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53 Weekly Writing Retreats: How to Use Your Journal to Get Healthy Now -
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by Camille Sanzone
What is intuition? Wikipedia says it is “the ability to acquire knowledge without inference or the use of reason.” Most of us understand intuition as a sense of knowing something without having empirical proof of it.
Consider the ways you can use your journal writing to reconcile your perfectly natural human longings and needs with the ridiculous lack of control we have as individuals in a vulnerable species on the Earth.
Sometimes when I have a moment of clarity during my day, I have this immediate follow up: ”Why are you just figuring this out now?” It is really one of the very few times when I worry about my age. “How could I be 48 and just learning this?”
What are you curious about?
by April M. Lee
The Jedi operate from a place of calm. Most of us understand that this deep well of quiet is the source of their power.
by Vanessa Kienoski
I think it’s perfectly outrageous how powerful fear is in shaping our lives. When you look closely, so much of our time and so many of our actions are motivated merely by fear.
When I was younger, I loved the idea of journaling. I would watch on the movies or read about authors and the journals they kept. It seemed like it would hold the key to their creativity. The secrets of life were held in those scratchings. I adored the idea that I would leave behind a stack of books that would be pored over centuries from now and that my little life would transcend time. But whenever I tried, nothing was uncovered. No illuminations of wisdom would unleash themselves on the page. I was not destined to be a brilliant novelist who dealt with truth as seen by my eyes. In fact, all I ever managed to write could be boiled down to three words: "Woe is me." While there is a real and legitimate use and time for this sort of complaining, it was no real help to me. The reason, in retrospect, is simple, but I won't go through that now. Recently I wanted to make some changes in my life and I heard mention of this website that helps a person form habits. Lift.do works on the premise that it takes 3 weeks to build a habit. There are designed plans available or you can create your own. One of the designed plans was 21 days of journaling. I figured this was a good time to try it again. The plan gave you all sorts of different prompts and some I loved, and some I didn't....love. But I did all 21 days and I was hooked. I wanted more. So, I went in search. Googling writing prompts and journaling techniques, I came across several items that caught my eye. But the item that really stopped me in my tracks was the 27 Day Peace of Mind and Body Journal. I had no idea what I was doing, but I promised myself to just let go. Be honest. Be open. Share with the group. And trust Mari. Mari is really the person who showed me what journaling is. She gave me structure. The prompts never let me stop at, "woe is me." I could still say that, but there was always a follow up. A, "What's next, then?" So, why had journaling never worked for me before? Because I never got to what is next. But I am preaching to the converted at this time. I know that. So, I want to give two different ways to convince others. The first is funny and silly. People love to talk about how calm ducks are when you look at the part above the water. Underneath, however, those little webbed feet are moving a mile a minute. It is supposed to be a joke about the deceptive nature of things. But, I look at it differently. A duck puts all of her energy right where it needs to be. There is nothing wasted on top of the water. The effort is used just as it should be. This is journaling. The paddling I put into keeping Night Notes, or having an inner coach session allows me to be serene in all the other places. I love the paddling. I love the calm. I am, for all intents and purposes, a journaling duck. The second way I look at journaling is a little more serious. It is based on an idea I have had for many years. No matter where I go, when I start to get close to new people one thing is consistent. Everybody has to do some growing up. Everyone! It didn't seem to matter the style of home or the quality of parents. They could have had the best parents in the entire world. Everyone has to do some self-parenting as an adult. I really don't know why this is. It just is. This is where keeping an active journal practice comes in. It is the exact perfect space to do that self-parenting! Got issues? Talk about them and the "what's next, then" question. Had a great day? Spend some time writing it down and reminding yourself how this feels so you can find more ways to keep it going. Have a friend that needs some help? Think of ways to help them. Want to be silly and playful? Give yourself the time to be that way. You get to finish the job of parenting and making a human life. In the end, it all comes down to this. I deserve this time. My children deserve the me that comes out of my journal. My coworkers and friends and store clerks and fellow drivers and my neighbors all deserve my best. So, I still haven't found a way to create a novel in my journal, but I do catch a glimpse of the me that I am making. I will take that trade every day.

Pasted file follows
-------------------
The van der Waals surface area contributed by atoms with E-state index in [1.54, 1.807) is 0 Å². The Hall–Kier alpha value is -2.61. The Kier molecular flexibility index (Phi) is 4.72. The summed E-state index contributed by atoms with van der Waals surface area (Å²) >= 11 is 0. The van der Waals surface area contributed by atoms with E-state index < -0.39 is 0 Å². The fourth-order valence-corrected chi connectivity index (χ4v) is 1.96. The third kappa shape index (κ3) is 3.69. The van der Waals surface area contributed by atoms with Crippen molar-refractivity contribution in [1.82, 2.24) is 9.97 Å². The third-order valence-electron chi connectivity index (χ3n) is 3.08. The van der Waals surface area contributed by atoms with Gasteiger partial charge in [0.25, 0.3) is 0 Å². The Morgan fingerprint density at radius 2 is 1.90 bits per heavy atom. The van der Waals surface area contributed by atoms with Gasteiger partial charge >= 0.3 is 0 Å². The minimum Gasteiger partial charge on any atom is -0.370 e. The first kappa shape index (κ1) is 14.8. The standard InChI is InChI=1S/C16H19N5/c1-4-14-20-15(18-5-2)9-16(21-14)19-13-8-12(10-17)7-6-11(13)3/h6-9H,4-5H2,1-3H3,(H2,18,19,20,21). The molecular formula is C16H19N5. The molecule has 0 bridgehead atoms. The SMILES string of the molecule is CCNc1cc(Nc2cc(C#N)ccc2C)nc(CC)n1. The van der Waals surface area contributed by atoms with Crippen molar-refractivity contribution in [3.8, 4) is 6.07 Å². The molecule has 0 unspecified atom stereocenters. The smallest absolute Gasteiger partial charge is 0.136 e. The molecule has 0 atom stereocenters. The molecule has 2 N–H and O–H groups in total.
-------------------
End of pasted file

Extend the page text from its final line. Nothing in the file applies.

Mari's Note: Way cool-- Waco just posted this on Facebook:
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